* Any views expressed in this opinion piece are those of the author and not of Thomson Reuters Foundation.
The approach can give municipalities the means to build the priorities of local people into models for disaster prevention and the design and management of cities
Caroline Knowles is professor of sociology at Goldsmiths, University of London, and director of the British Academy’s Cities & Infrastructure research programme.
Millions of people have recently marched in cities around the world calling for urgent action to tackle the climate emergency, unsettled by the disconnect between what we know about the dangers to our planet and what little is being done.
Some cities in the global South are already being brought to their knees by global warming, and increasing urbanisation and migration are going to magnify the effects of climate change, which already makes life and work difficult.
Anthropologists and social sciences have been able to shape our response to the climate emergency in important ways – creating the right political and economic conditions to act, amplifying the scale and strengthening the resolve of our actions, and properly understanding the nature of the climate emergency outside of the richest nations.
Many of these issues demand a special focus on cities.
Today, over half of the world’s population lives in cities, and according to the UN, another 2.5 billion people will live in urban areas by 2050, predominantly in Asia and Africa.
Take flooding: scientists link excessive, frequent rainfall with the effects of climate change. Urbanisation involves building over the surfaces that might have absorbed water, leading to pluvial flooding – a partly artificial threat caused by heavy rainfall, excess surface water and inadequate drainage.
In low-income or informal settlements, flash floods can be catastrophic: buildings are ruined; roads become un-navigable; and everyday life becomes impossible as housing, water supplies and sources of informal income collapse.
The shortage of resources in ad hoc, informal city developments hinders municipal authorities from establishing the effective, permanent safeguards and infrastructure improvements needed to respond to these new climate realities.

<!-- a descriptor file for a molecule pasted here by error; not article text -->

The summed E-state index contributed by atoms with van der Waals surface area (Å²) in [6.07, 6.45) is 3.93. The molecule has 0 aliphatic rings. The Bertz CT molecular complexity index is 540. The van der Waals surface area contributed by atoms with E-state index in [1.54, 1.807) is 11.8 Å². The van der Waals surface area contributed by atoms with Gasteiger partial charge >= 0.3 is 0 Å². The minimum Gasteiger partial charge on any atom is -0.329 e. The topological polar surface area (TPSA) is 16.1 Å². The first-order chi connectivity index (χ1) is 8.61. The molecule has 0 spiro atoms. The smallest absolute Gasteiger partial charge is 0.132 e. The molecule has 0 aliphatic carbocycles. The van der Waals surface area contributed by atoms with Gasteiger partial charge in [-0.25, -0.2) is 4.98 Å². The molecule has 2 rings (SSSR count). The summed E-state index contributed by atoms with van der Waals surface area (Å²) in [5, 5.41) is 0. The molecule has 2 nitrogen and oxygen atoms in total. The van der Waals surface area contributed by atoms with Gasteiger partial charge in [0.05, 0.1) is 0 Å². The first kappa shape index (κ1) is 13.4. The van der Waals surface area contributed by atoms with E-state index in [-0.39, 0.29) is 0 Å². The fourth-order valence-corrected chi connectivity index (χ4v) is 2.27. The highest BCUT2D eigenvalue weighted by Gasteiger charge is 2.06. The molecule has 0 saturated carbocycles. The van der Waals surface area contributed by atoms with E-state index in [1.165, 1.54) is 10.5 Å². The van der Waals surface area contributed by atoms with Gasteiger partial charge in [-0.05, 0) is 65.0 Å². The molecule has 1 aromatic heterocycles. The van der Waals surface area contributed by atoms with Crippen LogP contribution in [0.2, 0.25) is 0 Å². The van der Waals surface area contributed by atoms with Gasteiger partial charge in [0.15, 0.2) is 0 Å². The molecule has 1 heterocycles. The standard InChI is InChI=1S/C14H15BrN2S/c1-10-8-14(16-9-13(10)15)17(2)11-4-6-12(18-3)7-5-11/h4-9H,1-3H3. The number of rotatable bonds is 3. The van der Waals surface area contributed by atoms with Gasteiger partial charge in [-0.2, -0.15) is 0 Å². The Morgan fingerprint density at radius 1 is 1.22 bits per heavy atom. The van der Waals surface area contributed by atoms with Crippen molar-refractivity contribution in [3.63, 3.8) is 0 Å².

Social scientists can support them by providing on-the-ground study of the most effective uses of meagre resources and by working with mathematicians, climatologists and others in the environmental sciences. That means listening to residents and neighbourhoods’ own stories about the impact of flooding on their lives.
In Hanoi, Vietnam, road flooding highlights the importance of good traffic circulation around the city for communities’ livelihoods. Women find it difficult to pursue their responsibilities for working, trading, taking care of family wellbeing and accompanying children to school on flooded roads.
Researchers collaborating with the Ministry of Transport found that Hanoi residents were most concerned by traffic congestion, rather than flooding in their own homes. Their top priority was to improve drainage and pump away floodwater, giving the government a way to work with them to improve disaster response.
A team of scientists led by a British academic, Maria Scaparra from the University of Kent, has developed low-cost technological solutions based on these insights, including a mobile app to calculate how to use limited resources to most effectively reduce the impact of floods on the roads: which ditches to deepen or clear, where pumping stations are needed and which reservoirs need greater capacity. Hanoi city authorities can now make rapid, essential decisions that address the concerns of the most vulnerable.
Another project in the northern city of Tamale in Ghana, led by Katherine Gough from Loughborough University in Britain, has shown people’s working lives are affected by extreme heat in cities where temperatures are rising faster than the global average.
Extreme heat is inescapable here, affecting people’s ability to earn a living. With ‘tiny tag’ heat measuring devices installed in homes and workplaces, researchers recorded living and working temperatures as high as 62 degrees Celsius in a local blacksmith’s workshop.
Flash floods here also leave local hospital wards and the pathways between them flooded – forcing surgeons to operate by torchlight, contaminating drinking water and increasing the risk of disease.
But data collected by researchers contributes to developing early warning systems for extreme heat and floods that could offset some of their worst effects. Social scientists mobilized local community champions to test remedies and resilience measures they wanted to trial, to see what really did empower people to act and protect livelihoods.
It has worked: hospital managers used the data to petition for building improvements, and local people organised voluntary action to clear ditches and asked the researchers questions about how to live with contaminated water.
This ‘citizen science’ approach can identify how to limit the impact of flooding on everyday life, giving municipalities the means to build the priorities of local people into models for flood prevention and the design and management of cities.
With average temperatures and incidences of natural catastrophes rising across the globe, the science is clear: we cannot prevent the rise in flood risks. But we can support those who are most vulnerable to these risks, and the social sciences can help strengthen our resolve to do so.